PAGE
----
What is Organic Cotton and is it Better than Conventional Cotton?

We often hear the term ‘organic’ associated with eco-friendly products. But how does a commodity as trivial yet essential as ‘cotton’ be organic or non-organic? Isn’t it grown on plants? And cotton isn’t like plastic that takes millions of years to degrade. Then what makes it non-organic?

In simple terms, organic cotton is the cotton that is grown with techniques and materials which have a low impact on the environment. It is grown without using synthetic chemicals, apart from the ones approved by the standards of organic agriculture.

On the other hand, non-organic cotton is grown with the use of synthetic fertilisers that are not only harmful to the environment but also dangerous for the farmers that are involved in the process.

But this is not all. There are other factors too that differentiate the two. Here’s a table of comparison to understand better.

Now that we have a clear idea of what is organic cotton, let’s move towards the bigger question- is organic cotton better than conventional cotton? YES! Of course, it is! The answer might seem too direct and straight. Here are some (only some out of the many) facts and stats to back the statement up.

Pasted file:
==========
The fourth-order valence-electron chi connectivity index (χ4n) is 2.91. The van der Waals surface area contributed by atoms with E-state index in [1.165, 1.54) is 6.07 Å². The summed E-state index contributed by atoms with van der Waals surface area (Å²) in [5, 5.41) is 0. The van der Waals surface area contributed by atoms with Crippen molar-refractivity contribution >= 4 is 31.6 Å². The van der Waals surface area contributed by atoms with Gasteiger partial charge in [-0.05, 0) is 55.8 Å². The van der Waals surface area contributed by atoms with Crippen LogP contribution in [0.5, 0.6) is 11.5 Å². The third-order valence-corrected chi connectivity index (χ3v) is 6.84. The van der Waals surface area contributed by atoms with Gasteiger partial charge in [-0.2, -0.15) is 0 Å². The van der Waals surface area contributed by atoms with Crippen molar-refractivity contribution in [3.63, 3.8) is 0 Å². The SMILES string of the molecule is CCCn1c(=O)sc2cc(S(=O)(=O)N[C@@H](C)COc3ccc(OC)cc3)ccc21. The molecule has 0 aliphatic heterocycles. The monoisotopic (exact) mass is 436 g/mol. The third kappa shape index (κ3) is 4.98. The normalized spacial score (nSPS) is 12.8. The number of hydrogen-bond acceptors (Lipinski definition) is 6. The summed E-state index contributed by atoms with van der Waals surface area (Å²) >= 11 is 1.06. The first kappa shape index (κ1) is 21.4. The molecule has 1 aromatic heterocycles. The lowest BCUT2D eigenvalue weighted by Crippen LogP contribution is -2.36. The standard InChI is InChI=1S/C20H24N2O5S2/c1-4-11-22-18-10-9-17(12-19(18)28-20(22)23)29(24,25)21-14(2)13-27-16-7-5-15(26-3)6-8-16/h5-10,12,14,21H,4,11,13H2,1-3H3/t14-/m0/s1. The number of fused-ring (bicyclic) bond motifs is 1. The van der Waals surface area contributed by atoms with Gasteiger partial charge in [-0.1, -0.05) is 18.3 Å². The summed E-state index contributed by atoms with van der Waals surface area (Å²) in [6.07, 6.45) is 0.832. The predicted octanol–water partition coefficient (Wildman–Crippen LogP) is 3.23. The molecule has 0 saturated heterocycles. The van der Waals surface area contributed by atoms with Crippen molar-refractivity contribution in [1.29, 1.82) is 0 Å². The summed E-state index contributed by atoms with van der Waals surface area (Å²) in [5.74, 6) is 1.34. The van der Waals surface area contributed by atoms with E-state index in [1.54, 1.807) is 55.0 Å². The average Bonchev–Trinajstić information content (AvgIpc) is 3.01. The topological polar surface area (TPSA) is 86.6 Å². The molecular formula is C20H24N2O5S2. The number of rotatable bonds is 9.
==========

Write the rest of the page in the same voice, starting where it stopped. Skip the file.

Organic cotton produces 978kg of CO2 emission per tonne of cotton fibre, a 46% reduction in global warming potential compared to non-organic cotton.
There is also a massive 91% reduction in water consumption – only 180 cubic metres of blue water is consumed per tonne of organic cotton, compared to 2,120 cubic metres in conventional cotton.
Cotton comprises the World’s 2.5% of cultivated land and utilises the World’s 10-16% of pesticides, higher than any other individual crop.
 In 2015, India saw 7,672 cases of farmers accidentally poisoned by pesticides. Every year there are about 10,000 reported cases of textile poisoning in India alone.
With non-organic farming, 2,700 litres of water is consumed to produce the amount of cotton required to make a single cotton T-shirt.
In 1995, pesticide-contaminated runoff from cotton fields in Alabama killed 240,000 fish, and current estimates suggest that pesticides unintentionally kill 67 million birds each year.
 Most pests develop an immunity to these products in 5-6 years, forcing companies to produce stronger chemicals. The stronger the chemical, the more hazardous it becomes for the farmers and their families.
As frightening as these facts and stats are, we must not forget that they are a result of our collective habits. If unknowingly we can cause such a massive impact on our environment, imagine the difference we could make if we intend to! Here is something to uplift the mood : In 2015 alone, by growing organic instead of conventional cotton, farmers potentially saved – To conclude, going organic or sustainable is the only way forward.